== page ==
You may be allowed to leave your heart in San Francisco, but you won't be allowed to leave your tents out any longer.
Counselors, cleaners and police flooded the Mission District on Wednesday as part of Mayor Mark Ferrell's new efforts to rid city streets of tent encampments. By noon, the area had been completely cleared and cleaned of homeless tent camps - the first time residents have seen that in a long time.
“This is just the beginning,” Farrell told the San Francisco Chronicle. “Tents should not be part of the permanent landscape in San Francisco. If, at the end of the day, a person resists everything we offer them in counseling, housing and other services, they shouldn’t be allowed to keep tents on the sidewalk.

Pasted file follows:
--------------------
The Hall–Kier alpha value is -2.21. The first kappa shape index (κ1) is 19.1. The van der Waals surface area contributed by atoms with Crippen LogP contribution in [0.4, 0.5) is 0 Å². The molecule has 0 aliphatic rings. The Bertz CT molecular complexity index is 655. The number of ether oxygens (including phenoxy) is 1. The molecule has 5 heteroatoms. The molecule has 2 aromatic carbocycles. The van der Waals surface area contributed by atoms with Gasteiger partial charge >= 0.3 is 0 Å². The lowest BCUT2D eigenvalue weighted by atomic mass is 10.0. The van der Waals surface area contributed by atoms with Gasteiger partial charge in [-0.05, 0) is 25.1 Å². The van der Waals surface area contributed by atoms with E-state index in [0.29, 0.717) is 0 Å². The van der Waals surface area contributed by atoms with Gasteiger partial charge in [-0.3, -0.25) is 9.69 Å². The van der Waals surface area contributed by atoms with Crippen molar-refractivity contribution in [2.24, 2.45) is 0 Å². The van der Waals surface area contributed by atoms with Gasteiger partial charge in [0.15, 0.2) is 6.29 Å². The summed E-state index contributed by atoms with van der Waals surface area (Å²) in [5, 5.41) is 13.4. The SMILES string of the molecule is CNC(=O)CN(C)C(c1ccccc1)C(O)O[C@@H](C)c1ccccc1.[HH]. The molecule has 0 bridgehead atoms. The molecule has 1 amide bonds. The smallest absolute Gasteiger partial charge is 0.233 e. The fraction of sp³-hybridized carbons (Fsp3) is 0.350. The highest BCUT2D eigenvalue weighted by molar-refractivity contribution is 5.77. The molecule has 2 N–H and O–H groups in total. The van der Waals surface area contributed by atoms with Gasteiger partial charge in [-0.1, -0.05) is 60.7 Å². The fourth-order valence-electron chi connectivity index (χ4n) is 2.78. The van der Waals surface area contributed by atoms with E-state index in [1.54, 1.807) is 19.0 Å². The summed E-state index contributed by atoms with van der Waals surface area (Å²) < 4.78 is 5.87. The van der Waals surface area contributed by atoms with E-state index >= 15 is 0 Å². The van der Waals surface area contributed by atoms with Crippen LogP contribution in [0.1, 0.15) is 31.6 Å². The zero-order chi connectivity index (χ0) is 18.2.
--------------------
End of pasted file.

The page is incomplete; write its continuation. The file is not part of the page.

“Maybe it takes a mayor not running for office to do it, but we need to clean up our streets throughout the city. We haven’t been pushing hard enough. We will now.”
The clean up was part of a nearly year-long intensive effort that began with intensive counseling and police patrol operations. San Francisco city officials had been hearing constant complaints from businesses and tourists about homeless defecating in the streets, leftover, stray needles and the dozens of tent camps that lined the city streets.
“The streets are filthy. There’s trash everywhere. It’s disgusting,” the president of S.F. Travel, Joe D’Alessandro told the San Francisco Chronicle. “I’ve never seen any other city like this — the homelessness, dirty streets, drug use on the streets, smash-and-grabs.
Tourists say they've been threatened by many of the aggressive panhandlers who appear either mentally ill or high.
Wednesday effort by city officials is being characterized as a ramp-up of counseling outreach and enforcement of existing laws that prohibit tents from obstructing sidewalks.
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